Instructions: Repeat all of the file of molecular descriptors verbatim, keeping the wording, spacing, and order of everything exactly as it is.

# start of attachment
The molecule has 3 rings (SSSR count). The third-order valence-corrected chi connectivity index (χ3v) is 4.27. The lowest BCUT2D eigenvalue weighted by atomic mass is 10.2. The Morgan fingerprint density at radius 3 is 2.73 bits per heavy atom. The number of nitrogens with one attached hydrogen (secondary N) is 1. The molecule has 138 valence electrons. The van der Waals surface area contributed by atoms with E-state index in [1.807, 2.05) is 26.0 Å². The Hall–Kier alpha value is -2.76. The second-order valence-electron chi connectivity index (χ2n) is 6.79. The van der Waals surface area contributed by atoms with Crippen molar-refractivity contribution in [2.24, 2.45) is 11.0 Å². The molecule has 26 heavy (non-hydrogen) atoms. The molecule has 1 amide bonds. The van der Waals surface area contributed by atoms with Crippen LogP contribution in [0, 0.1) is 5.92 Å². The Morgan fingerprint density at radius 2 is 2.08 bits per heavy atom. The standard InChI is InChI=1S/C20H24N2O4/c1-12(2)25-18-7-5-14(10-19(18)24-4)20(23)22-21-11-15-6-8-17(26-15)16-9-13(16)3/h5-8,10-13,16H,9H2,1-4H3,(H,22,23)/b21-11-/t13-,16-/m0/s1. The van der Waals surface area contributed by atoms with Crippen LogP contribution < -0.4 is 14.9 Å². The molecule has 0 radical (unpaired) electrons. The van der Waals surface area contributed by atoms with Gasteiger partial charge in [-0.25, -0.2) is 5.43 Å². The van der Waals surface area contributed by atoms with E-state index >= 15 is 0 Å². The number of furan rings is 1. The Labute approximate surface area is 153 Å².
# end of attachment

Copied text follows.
The molecule has 3 rings (SSSR count). The third-order valence-corrected chi connectivity index (χ3v) is 4.27. The lowest BCUT2D eigenvalue weighted by atomic mass is 10.2. The Morgan fingerprint density at radius 3 is 2.73 bits per heavy atom. The number of nitrogens with one attached hydrogen (secondary N) is 1. The molecule has 138 valence electrons. The van der Waals surface area contributed by atoms with E-state index in [1.807, 2.05) is 26.0 Å². The Hall–Kier alpha value is -2.76. The second-order valence-electron chi connectivity index (χ2n) is 6.79. The van der Waals surface area contributed by atoms with Crippen molar-refractivity contribution in [2.24, 2.45) is 11.0 Å². The molecule has 26 heavy (non-hydrogen) atoms. The molecule has 1 amide bonds. The van der Waals surface area contributed by atoms with Crippen LogP contribution in [0, 0.1) is 5.92 Å². The Morgan fingerprint density at radius 2 is 2.08 bits per heavy atom. The standard InChI is InChI=1S/C20H24N2O4/c1-12(2)25-18-7-5-14(10-19(18)24-4)20(23)22-21-11-15-6-8-17(26-15)16-9-13(16)3/h5-8,10-13,16H,9H2,1-4H3,(H,22,23)/b21-11-/t13-,16-/m0/s1. The van der Waals surface area contributed by atoms with Crippen LogP contribution < -0.4 is 14.9 Å². The molecule has 0 radical (unpaired) electrons. The van der Waals surface area contributed by atoms with Gasteiger partial charge in [-0.25, -0.2) is 5.43 Å². The van der Waals surface area contributed by atoms with E-state index >= 15 is 0 Å². The number of furan rings is 1. The Labute approximate surface area is 153 Å².